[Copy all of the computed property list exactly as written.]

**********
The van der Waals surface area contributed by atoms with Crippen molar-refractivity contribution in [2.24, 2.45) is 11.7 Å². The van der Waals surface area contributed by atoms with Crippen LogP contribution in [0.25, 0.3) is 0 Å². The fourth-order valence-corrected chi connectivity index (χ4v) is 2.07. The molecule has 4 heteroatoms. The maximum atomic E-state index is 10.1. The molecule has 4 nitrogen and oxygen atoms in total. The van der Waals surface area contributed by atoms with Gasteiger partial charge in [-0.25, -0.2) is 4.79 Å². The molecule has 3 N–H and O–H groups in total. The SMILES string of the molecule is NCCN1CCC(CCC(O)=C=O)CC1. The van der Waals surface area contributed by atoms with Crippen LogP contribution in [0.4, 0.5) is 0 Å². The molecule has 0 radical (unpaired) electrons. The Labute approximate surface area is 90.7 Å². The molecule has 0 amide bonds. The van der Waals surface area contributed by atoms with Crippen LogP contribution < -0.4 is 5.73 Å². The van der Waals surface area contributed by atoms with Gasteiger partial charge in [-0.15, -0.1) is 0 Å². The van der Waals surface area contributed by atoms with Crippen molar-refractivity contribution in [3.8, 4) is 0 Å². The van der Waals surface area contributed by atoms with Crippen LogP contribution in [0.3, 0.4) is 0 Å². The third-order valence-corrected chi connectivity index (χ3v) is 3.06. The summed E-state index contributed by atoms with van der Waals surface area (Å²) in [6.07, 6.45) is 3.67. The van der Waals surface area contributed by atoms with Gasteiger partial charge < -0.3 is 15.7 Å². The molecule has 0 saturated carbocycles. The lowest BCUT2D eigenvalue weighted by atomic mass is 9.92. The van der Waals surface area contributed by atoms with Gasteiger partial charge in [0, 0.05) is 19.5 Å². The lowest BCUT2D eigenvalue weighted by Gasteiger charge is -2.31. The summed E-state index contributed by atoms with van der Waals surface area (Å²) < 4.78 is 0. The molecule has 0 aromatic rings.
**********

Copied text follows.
The van der Waals surface area contributed by atoms with Crippen molar-refractivity contribution in [2.24, 2.45) is 11.7 Å². The van der Waals surface area contributed by atoms with Crippen LogP contribution in [0.25, 0.3) is 0 Å². The fourth-order valence-corrected chi connectivity index (χ4v) is 2.07. The molecule has 4 heteroatoms. The maximum atomic E-state index is 10.1. The molecule has 4 nitrogen and oxygen atoms in total. The van der Waals surface area contributed by atoms with Gasteiger partial charge in [-0.25, -0.2) is 4.79 Å². The molecule has 3 N–H and O–H groups in total. The SMILES string of the molecule is NCCN1CCC(CCC(O)=C=O)CC1. The van der Waals surface area contributed by atoms with Crippen LogP contribution in [0.4, 0.5) is 0 Å². The molecule has 0 radical (unpaired) electrons. The Labute approximate surface area is 90.7 Å². The molecule has 0 amide bonds. The van der Waals surface area contributed by atoms with Crippen LogP contribution < -0.4 is 5.73 Å². The van der Waals surface area contributed by atoms with Gasteiger partial charge in [-0.15, -0.1) is 0 Å². The van der Waals surface area contributed by atoms with Crippen molar-refractivity contribution in [3.8, 4) is 0 Å². The van der Waals surface area contributed by atoms with Crippen LogP contribution in [0.3, 0.4) is 0 Å². The third-order valence-corrected chi connectivity index (χ3v) is 3.06. The summed E-state index contributed by atoms with van der Waals surface area (Å²) in [6.07, 6.45) is 3.67. The van der Waals surface area contributed by atoms with Gasteiger partial charge < -0.3 is 15.7 Å². The molecule has 0 saturated carbocycles. The lowest BCUT2D eigenvalue weighted by atomic mass is 9.92. The van der Waals surface area contributed by atoms with Gasteiger partial charge in [0, 0.05) is 19.5 Å². The lowest BCUT2D eigenvalue weighted by Gasteiger charge is -2.31. The summed E-state index contributed by atoms with van der Waals surface area (Å²) < 4.78 is 0. The molecule has 0 aromatic rings.